Representations of Women in Ghanaian Popular Music
Popular music is a powerful medium for reinforcing and dictating what is in vogue or considered the norm for society. Akosua Adomako Ampofo and Awo Mana Asiedu, researchers from the West Africa Hub of the Pathways of Women’s Empowerment Research Programme Consortium (RPC), have been studying how women are portrayed in popular music.
Pop music is played on the radio, television and internet, and in the two latter cases is usually accompanied by videos depicting women’s bodies through dance (often quite provocatively). Music booms from shops, restaurants, taxis, buses and other social spaces. Social gatherings such as marriage and naming ceremonies are deemed dull without music. We are exposed to the songs and the messages musicians convey – lyrics are repeated in daily conversations, and even children are heard repeating them at play times.
On 9 June 2008, an in-house Textual Analysis Workshop took place at the University of Ghana, Accra. This was a practical hands-on training on analysis of song texts – taking account of the socio-cultural context of Akan, the language most of the songs were sung in – facilitated by Akosua Anyidoho, a linguist and the Director of New York University in Ghana.
A second workshop – the Reflection Workshop with Popular Artistes – was then held on 30 July, bringing together researchers, musicians, DJs, and radio presenters to reflect on the messages encoded in popular songs, especially what they say about women. Participants were given the opportunity to brainstorm alternative ways that women could be presented.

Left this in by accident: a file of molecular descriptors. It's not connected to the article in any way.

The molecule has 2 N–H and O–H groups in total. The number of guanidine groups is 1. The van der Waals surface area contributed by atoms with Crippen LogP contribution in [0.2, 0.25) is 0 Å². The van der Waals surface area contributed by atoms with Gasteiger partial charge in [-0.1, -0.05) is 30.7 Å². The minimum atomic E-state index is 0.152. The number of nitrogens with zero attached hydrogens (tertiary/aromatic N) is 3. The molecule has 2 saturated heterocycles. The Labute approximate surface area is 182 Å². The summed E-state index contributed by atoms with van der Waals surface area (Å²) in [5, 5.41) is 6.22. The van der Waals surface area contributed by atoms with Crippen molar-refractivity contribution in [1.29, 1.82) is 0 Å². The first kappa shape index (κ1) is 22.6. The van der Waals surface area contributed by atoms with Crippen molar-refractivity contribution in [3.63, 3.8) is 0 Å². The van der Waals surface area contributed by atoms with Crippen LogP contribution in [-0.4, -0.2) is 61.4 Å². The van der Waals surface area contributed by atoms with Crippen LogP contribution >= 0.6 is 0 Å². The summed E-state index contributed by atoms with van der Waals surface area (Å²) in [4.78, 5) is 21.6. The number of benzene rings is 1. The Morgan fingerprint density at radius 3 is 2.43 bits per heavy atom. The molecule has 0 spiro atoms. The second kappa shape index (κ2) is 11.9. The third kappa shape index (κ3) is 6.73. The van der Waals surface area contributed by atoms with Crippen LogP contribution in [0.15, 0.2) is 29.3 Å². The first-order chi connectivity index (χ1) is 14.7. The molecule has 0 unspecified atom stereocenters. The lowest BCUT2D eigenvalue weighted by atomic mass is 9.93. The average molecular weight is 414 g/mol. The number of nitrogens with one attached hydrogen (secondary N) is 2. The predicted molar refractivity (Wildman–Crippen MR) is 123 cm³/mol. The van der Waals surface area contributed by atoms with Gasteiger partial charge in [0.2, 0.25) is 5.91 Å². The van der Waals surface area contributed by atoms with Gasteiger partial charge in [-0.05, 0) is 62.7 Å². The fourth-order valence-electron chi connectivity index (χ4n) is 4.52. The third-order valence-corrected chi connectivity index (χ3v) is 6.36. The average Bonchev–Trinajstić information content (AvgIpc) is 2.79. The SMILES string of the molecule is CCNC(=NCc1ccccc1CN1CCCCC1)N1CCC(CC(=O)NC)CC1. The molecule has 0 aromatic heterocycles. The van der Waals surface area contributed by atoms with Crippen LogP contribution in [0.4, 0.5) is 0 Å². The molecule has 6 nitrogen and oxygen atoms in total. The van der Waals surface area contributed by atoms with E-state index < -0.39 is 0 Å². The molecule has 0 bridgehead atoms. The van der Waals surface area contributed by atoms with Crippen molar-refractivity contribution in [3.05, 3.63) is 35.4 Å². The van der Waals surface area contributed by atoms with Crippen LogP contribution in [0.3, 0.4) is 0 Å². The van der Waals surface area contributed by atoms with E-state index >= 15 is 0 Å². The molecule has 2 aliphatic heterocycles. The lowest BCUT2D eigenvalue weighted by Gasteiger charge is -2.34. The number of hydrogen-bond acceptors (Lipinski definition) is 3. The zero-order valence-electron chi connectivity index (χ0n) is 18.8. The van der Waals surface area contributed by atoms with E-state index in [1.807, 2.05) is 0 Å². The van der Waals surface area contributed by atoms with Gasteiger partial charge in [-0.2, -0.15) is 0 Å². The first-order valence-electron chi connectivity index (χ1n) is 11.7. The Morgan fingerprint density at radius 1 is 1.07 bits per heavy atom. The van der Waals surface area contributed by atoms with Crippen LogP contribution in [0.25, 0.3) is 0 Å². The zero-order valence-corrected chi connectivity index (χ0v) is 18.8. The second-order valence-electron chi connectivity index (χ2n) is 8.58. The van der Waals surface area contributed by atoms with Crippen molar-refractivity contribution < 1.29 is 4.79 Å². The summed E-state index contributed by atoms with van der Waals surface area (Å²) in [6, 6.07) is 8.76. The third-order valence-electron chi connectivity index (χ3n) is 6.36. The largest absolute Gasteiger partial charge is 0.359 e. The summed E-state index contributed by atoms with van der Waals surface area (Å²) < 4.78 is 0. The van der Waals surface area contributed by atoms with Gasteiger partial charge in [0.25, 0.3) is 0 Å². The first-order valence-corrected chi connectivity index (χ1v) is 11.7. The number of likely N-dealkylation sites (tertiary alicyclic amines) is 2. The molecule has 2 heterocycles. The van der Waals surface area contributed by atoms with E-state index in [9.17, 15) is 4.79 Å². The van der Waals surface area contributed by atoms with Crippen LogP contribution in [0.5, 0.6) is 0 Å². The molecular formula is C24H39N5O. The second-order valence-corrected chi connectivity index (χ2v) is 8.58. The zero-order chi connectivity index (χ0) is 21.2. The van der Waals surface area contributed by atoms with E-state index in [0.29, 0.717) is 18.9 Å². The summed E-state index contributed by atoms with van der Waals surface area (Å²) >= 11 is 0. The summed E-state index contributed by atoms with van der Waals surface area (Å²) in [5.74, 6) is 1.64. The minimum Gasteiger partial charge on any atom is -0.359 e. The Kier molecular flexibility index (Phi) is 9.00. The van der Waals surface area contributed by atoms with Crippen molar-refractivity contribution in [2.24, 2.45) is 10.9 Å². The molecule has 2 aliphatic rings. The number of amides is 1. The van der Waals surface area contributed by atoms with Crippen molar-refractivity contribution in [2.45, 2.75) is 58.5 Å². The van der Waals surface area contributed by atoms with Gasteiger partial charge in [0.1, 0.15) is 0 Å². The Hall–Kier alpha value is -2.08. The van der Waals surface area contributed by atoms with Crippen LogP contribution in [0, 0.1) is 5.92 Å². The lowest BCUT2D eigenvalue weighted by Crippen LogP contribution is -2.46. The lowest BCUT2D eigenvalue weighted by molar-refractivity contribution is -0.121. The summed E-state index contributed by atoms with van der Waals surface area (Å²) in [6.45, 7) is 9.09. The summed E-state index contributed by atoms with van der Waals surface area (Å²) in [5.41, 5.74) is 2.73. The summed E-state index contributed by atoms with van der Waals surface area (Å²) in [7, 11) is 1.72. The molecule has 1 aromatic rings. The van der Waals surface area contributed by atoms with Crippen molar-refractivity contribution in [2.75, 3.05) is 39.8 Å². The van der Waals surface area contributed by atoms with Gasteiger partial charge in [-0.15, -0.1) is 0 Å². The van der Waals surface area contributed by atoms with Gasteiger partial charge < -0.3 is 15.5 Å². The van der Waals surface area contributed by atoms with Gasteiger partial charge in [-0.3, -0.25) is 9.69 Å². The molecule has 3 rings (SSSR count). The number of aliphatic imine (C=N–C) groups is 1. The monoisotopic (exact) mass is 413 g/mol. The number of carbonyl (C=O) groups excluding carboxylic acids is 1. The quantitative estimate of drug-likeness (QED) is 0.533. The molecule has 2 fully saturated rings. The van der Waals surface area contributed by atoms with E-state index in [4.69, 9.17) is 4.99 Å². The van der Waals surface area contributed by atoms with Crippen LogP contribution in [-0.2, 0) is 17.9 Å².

The group discussed prevailing gender stereotypes, noting both the positive and negative portrayals, such as women being fickle minded, unfaithful, competitive, gossips, submissive, and hardworking. Other themes that emerged from the analysis included: women being perceived as educators, counsellors, virtuous, physically beautiful, bearers of culture, or as selfless, nurturing and dutiful.
Participants considered alternative representations of women by working with specific texts. The artistes and the radio presenters agreed that they needed to expose the public to songs that do not stereotype women. According to Diana Hopeson, the President of Musicians Union of Ghana (MUSIGA), most songs about women are composed by men. She suggested therefore that women needed to be encouraged to sing about themselves.
The West Africa Hub of the RPC intends to explore ways in which musicians can be encouraged to write alternative lyrics about women. They expect to hold a song competition, a collaborative effort of the researchers, DJs, and popular musicians which will be part of the communication and action-oriented efforts to bring about change in the conceptions and portrayals of women.
About the author
Akofa A. Anyidoho is Programme Administrator and Communication Officer for the Pathways of Women’s Empowerment West Africa Hub.
Image: Akofa A. Anyidoho